Many of the old mines of Ceredigion are inaccessible and on private land. The following towns and villages offer either the opportunity to observe the remote locations of former mine sites (some of which still have visible remains) or have facilities to find out more about mine heritage. Some of the locations listed below have facilities for visitors for example shops or refreshments.
Visit the Ceredigion Tourism website to find out more about Ceredigion and to order a free copy of the full colour "Ceredigion - Cardigan Bay" holiday brochure. The web-site and brochure contain full details on a selection of quality graded hotels, guest houses, self-catering units, holiday parks and attractions within Ceredigion, one of the best kept secrets of Wales.
All these locations and more can be found on the GIS Mapping page
Aberystwyth is the principle town of Ceredigion. Accessible by road or rail, it's many shops, bars, cafe's, restaurants and hotels make it an ideal place to stay and enjoy the sights of northern Ceredigion.
The remote hamlet and mines of Cwmsymlog boast one of the only accesible mine chimneys in the county. This historic site was once extremely rich in producing silver, which was then minted into coins at Aberystwyth castle.
The tranquil Rheidol valley (Cwm) has many surprises for the vistor, from the soft fluttering of butterfly wings to the drama of the steam railway. The Powergen and EON powerstation visitor Centres are worth a visit.
The spectacular Ystwyth Valley is a popular leisure route between Aberystwyth and Rhayader. At Cwmystwyth you will pass through the oldest recorded metal mine site in the UK - at some 4000 years old. The later workings are breathtaking in their expanse.
A popular destination with visitors since the days of the early pilgrims, Devils Bridge is now more famous for its three bridges, steam railway and spectacular waterfalls.
The Llywernog silver lead mine museum is a fascinating insite into the world of the metal miner in Ceredigon and offers an underground trip into a genuine old mine working.
Sitting on the main A44, the village of Ponterwyd offers an early respite for the weary traveller now, as it did in the days of the writer George Borrow when he passed through here in the 1800's.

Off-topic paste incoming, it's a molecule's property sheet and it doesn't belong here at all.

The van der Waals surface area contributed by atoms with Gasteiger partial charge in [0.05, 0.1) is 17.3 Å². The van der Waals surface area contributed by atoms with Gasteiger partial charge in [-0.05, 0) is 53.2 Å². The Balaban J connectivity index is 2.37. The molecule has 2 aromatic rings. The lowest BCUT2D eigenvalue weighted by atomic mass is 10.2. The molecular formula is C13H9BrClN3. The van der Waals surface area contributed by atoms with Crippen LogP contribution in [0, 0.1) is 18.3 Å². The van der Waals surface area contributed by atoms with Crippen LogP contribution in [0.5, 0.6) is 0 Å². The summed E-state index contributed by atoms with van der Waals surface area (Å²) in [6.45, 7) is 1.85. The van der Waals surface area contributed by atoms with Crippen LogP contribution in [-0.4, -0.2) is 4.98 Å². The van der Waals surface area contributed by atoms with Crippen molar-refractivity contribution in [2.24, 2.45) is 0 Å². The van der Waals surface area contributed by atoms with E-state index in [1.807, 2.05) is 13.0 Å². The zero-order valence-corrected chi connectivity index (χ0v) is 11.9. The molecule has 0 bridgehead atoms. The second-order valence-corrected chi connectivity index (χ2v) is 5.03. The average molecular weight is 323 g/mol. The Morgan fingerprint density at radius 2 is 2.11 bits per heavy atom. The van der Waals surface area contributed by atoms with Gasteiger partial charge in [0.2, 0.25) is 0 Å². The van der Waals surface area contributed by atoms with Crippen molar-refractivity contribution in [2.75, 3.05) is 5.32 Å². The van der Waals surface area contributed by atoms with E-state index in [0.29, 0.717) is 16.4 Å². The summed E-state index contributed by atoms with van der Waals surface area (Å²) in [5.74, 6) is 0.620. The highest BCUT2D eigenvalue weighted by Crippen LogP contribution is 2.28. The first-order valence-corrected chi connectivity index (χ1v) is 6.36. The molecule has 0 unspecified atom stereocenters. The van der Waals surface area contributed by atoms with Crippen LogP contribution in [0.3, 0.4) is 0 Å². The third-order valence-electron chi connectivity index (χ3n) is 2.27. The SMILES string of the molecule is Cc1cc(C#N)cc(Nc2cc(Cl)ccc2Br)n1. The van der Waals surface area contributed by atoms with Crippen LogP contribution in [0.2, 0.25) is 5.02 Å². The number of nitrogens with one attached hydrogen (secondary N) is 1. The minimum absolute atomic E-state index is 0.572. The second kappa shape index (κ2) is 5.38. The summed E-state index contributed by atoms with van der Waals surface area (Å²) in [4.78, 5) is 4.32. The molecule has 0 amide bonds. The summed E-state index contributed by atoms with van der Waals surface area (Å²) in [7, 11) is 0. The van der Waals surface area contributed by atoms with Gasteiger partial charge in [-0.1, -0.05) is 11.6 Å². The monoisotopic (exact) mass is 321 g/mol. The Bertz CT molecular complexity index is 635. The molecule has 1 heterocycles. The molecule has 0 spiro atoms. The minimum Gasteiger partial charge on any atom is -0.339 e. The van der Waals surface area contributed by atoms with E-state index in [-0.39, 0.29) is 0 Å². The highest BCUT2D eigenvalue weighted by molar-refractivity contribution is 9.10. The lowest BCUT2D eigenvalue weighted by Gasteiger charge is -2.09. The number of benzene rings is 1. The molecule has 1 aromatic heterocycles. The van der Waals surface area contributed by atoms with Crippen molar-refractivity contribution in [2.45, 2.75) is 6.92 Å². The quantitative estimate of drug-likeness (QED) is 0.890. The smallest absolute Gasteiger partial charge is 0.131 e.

Lying 12 miles to the east of Aberystwyth, the Forestry Commission visitor Centre at Nant yr Arian offers something for all the family. Play areas for the youngsters, Red Kite feeding and photography opportunities for the more sedate, and mountain bike, equestrian and walking trails for the more energetic
Part of the Cwm Rheidol hydroelectric power scheme, the breathtaking Nant-y-Moch near Ponterwyd is one of Britain's youngest reservoirs, having been created in the early 60's. The construction of the dam flooded the valley, which included the small village of Nant-y-Moch and its local mining heritage.
The historic village of Pontrhydfengaid grew up around the nearby Cistercian Abbey at Strata Florida. The current village with its Georgian style houses is mainly due to the prosperity of the later lead mines.
A village lying in the picturesque Ystwyth valley which still has remarkable visible mining heritage in the form of a count house, miners bridge - and the Miners Arms Inn!
A village on the main A487 trunk road between Aberystwyth and Machynlleth with a wealth of history. Famous for wool mills and mining history, the two pubs on the village green are good places to take refreshments whilst exploring the area.
Tregaron is a busy market town in the foothills of the Cambrian Mountains. Tregaron offers various types of activities including walking, bird watching, fishing, cycling and sightseeing.